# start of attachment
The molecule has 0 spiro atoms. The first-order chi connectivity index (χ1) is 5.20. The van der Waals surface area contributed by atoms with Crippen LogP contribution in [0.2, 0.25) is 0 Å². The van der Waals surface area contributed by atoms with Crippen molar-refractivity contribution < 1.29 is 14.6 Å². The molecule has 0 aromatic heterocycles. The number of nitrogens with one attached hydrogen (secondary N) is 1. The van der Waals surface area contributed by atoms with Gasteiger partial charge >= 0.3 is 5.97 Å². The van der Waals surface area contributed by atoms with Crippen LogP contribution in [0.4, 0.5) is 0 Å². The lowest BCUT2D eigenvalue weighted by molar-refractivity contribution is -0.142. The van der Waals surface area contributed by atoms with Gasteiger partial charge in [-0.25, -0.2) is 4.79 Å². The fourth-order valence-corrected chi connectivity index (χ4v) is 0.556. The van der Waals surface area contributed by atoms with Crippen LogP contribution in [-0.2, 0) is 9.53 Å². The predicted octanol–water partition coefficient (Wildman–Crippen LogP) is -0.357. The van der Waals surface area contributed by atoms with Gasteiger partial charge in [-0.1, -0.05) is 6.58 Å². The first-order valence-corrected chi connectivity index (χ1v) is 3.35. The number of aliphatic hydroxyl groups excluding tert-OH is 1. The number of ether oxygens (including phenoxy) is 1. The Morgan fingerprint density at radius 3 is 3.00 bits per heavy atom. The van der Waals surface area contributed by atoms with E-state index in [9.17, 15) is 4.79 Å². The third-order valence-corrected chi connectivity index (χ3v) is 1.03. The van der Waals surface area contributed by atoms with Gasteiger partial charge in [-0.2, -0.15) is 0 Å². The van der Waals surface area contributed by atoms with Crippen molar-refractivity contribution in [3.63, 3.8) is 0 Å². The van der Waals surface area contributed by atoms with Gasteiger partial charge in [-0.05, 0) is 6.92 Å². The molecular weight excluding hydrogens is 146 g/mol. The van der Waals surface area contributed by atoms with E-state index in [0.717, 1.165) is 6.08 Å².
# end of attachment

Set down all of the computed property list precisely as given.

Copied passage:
The molecule has 0 spiro atoms. The first-order chi connectivity index (χ1) is 5.20. The van der Waals surface area contributed by atoms with Crippen LogP contribution in [0.2, 0.25) is 0 Å². The van der Waals surface area contributed by atoms with Crippen molar-refractivity contribution < 1.29 is 14.6 Å². The molecule has 0 aromatic heterocycles. The number of nitrogens with one attached hydrogen (secondary N) is 1. The van der Waals surface area contributed by atoms with Gasteiger partial charge >= 0.3 is 5.97 Å². The van der Waals surface area contributed by atoms with Crippen LogP contribution in [0.4, 0.5) is 0 Å². The lowest BCUT2D eigenvalue weighted by molar-refractivity contribution is -0.142. The van der Waals surface area contributed by atoms with Gasteiger partial charge in [-0.25, -0.2) is 4.79 Å². The fourth-order valence-corrected chi connectivity index (χ4v) is 0.556. The van der Waals surface area contributed by atoms with Crippen LogP contribution in [-0.2, 0) is 9.53 Å². The predicted octanol–water partition coefficient (Wildman–Crippen LogP) is -0.357. The van der Waals surface area contributed by atoms with Gasteiger partial charge in [-0.1, -0.05) is 6.58 Å². The first-order valence-corrected chi connectivity index (χ1v) is 3.35. The number of aliphatic hydroxyl groups excluding tert-OH is 1. The number of ether oxygens (including phenoxy) is 1. The Morgan fingerprint density at radius 3 is 3.00 bits per heavy atom. The van der Waals surface area contributed by atoms with E-state index in [9.17, 15) is 4.79 Å². The third-order valence-corrected chi connectivity index (χ3v) is 1.03. The van der Waals surface area contributed by atoms with Gasteiger partial charge in [-0.2, -0.15) is 0 Å². The van der Waals surface area contributed by atoms with Crippen molar-refractivity contribution in [3.63, 3.8) is 0 Å². The van der Waals surface area contributed by atoms with Gasteiger partial charge in [-0.05, 0) is 6.92 Å². The molecular weight excluding hydrogens is 146 g/mol. The van der Waals surface area contributed by atoms with E-state index in [0.717, 1.165) is 6.08 Å².